Several crucial decisions likely will be made at this week’s NATO summit meeting. The most important of all involves Ukraine’s application to join the Alliance. Zealotry for Ukraine in some NATO capitals is so strong that that a path to membership for that country is being considered even in the midst of an ongoing war and unresolved territorial disputes. The most likely move would be to approve a Membership Action Plan (MAP) for Kyiv, which normally is the final substantive measure that an applicant country must fulfill before being admitted to the Alliance. The usual pro-NATO, pro-Ukraine lobbyists in the West are pushing very hard for that step.
It is a sad comment on the judgment and prudence of NATO leaders that they are even considering such a move. The Kremlin has made it clear on multiple occasions since President George W. Bush first proposed NATO membership for Ukraine in 2008 that such a step would cross a bright red line as far as Russia’s vital security interests are concerned. Yet policymakers in the Bush, Obama, Trump, and Biden administrations remained stunningly tone-deaf to Moscow’s repeated, ever-more-emphatic, warnings.
Bush’s initial diplomatic foray, which was supported by most East European members of the Alliance, was blunted by opposition from some of NATO’s older members, especially France and Germany. German Chancellor Angela Merkel was especially reluctant to add Kyiv, citing both Ukraine’s endemic corruption and the danger of antagonizing Russia. Unfortunately, French-German resistance could only produce a compromise that delayed Ukraine’s ambitions to join NATO. No explicit membership invitation was extended in the final declaration from the 2008 Bucharest summit, but a commitment was made that Ukraine could join at some point in the future.
Moscow viewed even that move as a suspicious provocation. Subsequent U.S. and NATO actions deepened the level of suspicion and hostility. Western meddling in Ukraine to help nationalists overthrow the country’s elected, pro-Russia president, Viktor Yanukovich, in 2014 produced the first significant hostile response by the Kremlin, seizing Ukraine’s Crimea Peninsula, the home of Russia’s Black Sea fleet. Matters grew steadily worse after those events.
Indeed, the United States, the United Kingdom, and some other NATO countries worked to make Ukraine a member of the Alliance in all but name. Arms shipments flowed to Kyiv, Washington trained Ukrainian troops and built ties with Kyiv’s intelligence apparatus, and joint military exercises between NATO and Ukrainian forces took place. Russia’s 2021 demands for the withdrawal of Alliance troops and military hardware from its borders and insistence on Ukraine’s neutral status made it clear that President Vladimir Putin and his colleagues were not concerned merely about a NATO membership card for Kyiv. The West’s increasingly unsubtle attempt to make Ukraine an informal NATO military asset was considered equally unacceptable.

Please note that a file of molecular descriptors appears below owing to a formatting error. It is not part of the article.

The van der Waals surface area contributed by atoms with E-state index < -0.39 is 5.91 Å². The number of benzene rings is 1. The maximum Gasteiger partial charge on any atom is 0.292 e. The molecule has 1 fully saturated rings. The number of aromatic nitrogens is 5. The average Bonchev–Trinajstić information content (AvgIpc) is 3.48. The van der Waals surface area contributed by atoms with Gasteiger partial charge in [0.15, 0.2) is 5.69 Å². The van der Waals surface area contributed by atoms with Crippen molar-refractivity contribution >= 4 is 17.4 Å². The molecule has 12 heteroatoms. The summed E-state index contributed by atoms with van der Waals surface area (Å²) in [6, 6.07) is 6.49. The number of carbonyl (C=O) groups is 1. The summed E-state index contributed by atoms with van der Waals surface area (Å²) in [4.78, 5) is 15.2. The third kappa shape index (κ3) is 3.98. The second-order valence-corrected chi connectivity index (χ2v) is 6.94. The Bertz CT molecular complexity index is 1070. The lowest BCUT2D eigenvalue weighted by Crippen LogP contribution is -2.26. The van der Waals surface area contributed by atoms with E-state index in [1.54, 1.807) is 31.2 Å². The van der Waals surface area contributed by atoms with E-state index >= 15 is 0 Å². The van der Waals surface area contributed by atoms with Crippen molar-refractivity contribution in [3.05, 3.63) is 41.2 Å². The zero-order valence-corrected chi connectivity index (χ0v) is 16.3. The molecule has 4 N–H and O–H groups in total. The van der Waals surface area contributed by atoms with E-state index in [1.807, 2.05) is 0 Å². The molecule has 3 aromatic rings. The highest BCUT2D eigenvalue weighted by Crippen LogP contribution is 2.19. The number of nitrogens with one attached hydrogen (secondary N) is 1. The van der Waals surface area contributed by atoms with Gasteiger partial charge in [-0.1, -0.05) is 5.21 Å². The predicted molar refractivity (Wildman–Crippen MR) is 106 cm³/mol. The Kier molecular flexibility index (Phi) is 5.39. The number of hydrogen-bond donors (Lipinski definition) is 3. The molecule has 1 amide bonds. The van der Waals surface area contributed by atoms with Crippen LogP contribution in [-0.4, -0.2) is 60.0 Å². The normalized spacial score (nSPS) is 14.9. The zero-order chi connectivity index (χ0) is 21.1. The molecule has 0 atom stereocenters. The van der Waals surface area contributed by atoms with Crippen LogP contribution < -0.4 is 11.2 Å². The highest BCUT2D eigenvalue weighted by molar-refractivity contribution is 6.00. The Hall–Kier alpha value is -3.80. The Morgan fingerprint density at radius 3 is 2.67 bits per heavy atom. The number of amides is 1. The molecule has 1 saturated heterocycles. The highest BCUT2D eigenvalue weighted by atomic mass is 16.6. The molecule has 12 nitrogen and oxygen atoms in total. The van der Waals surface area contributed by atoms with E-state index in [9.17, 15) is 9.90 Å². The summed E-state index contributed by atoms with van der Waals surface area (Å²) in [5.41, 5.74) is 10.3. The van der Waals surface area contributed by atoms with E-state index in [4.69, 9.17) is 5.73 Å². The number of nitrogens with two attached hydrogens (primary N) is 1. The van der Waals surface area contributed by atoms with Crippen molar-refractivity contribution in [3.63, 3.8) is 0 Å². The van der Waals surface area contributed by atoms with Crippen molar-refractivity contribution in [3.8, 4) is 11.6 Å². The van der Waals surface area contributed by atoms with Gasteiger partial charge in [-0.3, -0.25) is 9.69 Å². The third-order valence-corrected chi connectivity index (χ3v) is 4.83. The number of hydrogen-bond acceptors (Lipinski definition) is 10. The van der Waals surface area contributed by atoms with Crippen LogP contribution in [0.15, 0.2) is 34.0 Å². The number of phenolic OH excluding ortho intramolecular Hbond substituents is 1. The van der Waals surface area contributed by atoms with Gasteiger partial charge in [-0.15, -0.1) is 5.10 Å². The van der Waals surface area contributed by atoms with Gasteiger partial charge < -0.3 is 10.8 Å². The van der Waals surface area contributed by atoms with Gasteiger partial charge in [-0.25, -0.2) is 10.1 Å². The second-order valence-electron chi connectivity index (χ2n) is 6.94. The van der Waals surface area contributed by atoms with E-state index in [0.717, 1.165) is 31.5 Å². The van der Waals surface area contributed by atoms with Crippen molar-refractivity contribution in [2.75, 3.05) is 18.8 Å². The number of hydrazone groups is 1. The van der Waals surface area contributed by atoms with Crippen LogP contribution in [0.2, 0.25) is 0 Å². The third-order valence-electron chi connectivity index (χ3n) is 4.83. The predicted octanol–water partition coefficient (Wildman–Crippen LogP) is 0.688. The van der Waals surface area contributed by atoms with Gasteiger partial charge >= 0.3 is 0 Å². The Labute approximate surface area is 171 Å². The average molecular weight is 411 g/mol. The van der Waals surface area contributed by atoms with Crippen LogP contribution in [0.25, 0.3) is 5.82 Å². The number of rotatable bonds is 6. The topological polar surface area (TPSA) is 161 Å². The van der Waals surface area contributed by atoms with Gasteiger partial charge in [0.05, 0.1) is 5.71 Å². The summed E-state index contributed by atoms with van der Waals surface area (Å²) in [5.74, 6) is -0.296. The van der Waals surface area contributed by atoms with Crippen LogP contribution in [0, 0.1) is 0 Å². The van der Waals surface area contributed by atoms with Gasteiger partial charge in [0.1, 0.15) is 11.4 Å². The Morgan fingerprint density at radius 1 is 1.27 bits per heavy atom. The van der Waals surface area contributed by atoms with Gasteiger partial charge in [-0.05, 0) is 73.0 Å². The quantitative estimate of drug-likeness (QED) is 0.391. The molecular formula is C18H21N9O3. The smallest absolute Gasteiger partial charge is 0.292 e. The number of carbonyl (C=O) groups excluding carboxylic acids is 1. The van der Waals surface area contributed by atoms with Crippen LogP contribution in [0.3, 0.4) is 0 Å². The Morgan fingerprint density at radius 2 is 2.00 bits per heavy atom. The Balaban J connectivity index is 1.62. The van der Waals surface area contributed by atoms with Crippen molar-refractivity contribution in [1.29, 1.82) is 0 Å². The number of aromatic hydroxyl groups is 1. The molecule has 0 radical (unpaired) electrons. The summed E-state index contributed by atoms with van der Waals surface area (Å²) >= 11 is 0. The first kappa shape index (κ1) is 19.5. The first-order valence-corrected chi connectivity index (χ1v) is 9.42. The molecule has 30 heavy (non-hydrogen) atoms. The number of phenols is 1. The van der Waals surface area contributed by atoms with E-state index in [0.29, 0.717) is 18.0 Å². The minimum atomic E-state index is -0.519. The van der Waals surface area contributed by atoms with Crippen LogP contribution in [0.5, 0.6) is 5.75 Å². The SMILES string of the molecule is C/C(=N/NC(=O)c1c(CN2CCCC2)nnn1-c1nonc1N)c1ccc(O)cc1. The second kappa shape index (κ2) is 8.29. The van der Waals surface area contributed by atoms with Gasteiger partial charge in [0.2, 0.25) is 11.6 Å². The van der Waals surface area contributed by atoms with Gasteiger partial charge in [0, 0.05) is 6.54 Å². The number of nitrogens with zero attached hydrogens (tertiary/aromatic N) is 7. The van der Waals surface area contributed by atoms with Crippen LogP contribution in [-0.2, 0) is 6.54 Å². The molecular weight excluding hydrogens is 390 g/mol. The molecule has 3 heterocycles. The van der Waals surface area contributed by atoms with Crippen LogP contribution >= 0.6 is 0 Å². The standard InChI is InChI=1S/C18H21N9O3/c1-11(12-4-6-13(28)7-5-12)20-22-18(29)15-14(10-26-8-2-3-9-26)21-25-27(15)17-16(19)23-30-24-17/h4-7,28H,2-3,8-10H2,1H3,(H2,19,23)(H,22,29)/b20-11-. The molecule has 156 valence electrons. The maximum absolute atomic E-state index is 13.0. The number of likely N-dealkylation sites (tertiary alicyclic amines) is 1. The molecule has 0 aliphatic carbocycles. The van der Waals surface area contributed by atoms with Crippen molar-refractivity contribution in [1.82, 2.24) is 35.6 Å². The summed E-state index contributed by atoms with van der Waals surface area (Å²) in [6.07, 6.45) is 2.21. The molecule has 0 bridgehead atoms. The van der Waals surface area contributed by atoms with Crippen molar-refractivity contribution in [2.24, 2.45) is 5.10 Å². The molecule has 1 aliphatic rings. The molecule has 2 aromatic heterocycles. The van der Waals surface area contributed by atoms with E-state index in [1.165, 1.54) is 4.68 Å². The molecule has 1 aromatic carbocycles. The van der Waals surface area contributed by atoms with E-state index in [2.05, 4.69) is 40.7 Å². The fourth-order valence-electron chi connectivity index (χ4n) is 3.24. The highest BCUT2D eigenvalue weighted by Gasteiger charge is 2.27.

The failure of Washington and its alliance partners to heed the escalating warnings coming from Moscow was the principal contributor to the ongoing tragedy of the Russia-Ukraine war. Instead of backing away, however, the Biden administration and other NATO hardliners seem determined to make matters even worse. Not only have several countries provided Kyiv with ever more potent weaponry (as though it is an Alliance member warranting aid under Article 5), but the issue of formal membership is back on the table.
Offering to let Ukraine join NATO (now or in the future) would be the final insult and provocation to Russia. France and Germany should have stuck to their positions in 2008 and made it clear that the Alliance would never include Ukraine. A great deal of needless tragedy might have been avoided if they had done so. Instead of firmly closing the door, they accepted the eventual goal of NATO membership for Kyiv.
The key question now is whether France, Turkey, Hungary, and other more prudent NATO countries will stand firm and prevent an even greater folly. Germany, under the leadership of Chancellor Olaf Scholz and his odious, pro-war foreign minister Annalena Barbock, cannot be counted upon to act sensibly. However, because Alliance decisions supposedly must be made by consensus, opposition to Washington’s latest reckless initiative by those three countries should be more than sufficient. All of those governments, though, are under tremendous pressure from the United States and other members to go along with the latest reckless course.
Instead of caving to such bullying, they need to push Washington, London, Warsaw, and other centers of pro-Ukraine dogmatism in the opposite direction. The only hope for a peaceful Eastern Europe going forward is a fully neutral Ukraine. That country must have the same status as Austria. Anything else will remain an intolerable provocation to Moscow, generating fears that NATO will continue to use Kyiv in proxy wars against Russia. The current summit gives more prudent members of the Alliance an opportunity (perhaps the final opportunity) to save Europe from the consequences of the policies that Ukraine’s pro-war patrons are pushing.
Ted Galen Carpenter is a senior fellow at the Randolph Bourne Institute and a senior fellow at the Libertarian Institute, following a 37-year career at the Cato Institute. He is the author of 13 books and more than 1,200 articles on international affairs. His books include NATO: The Dangerous Dinosaur (2019).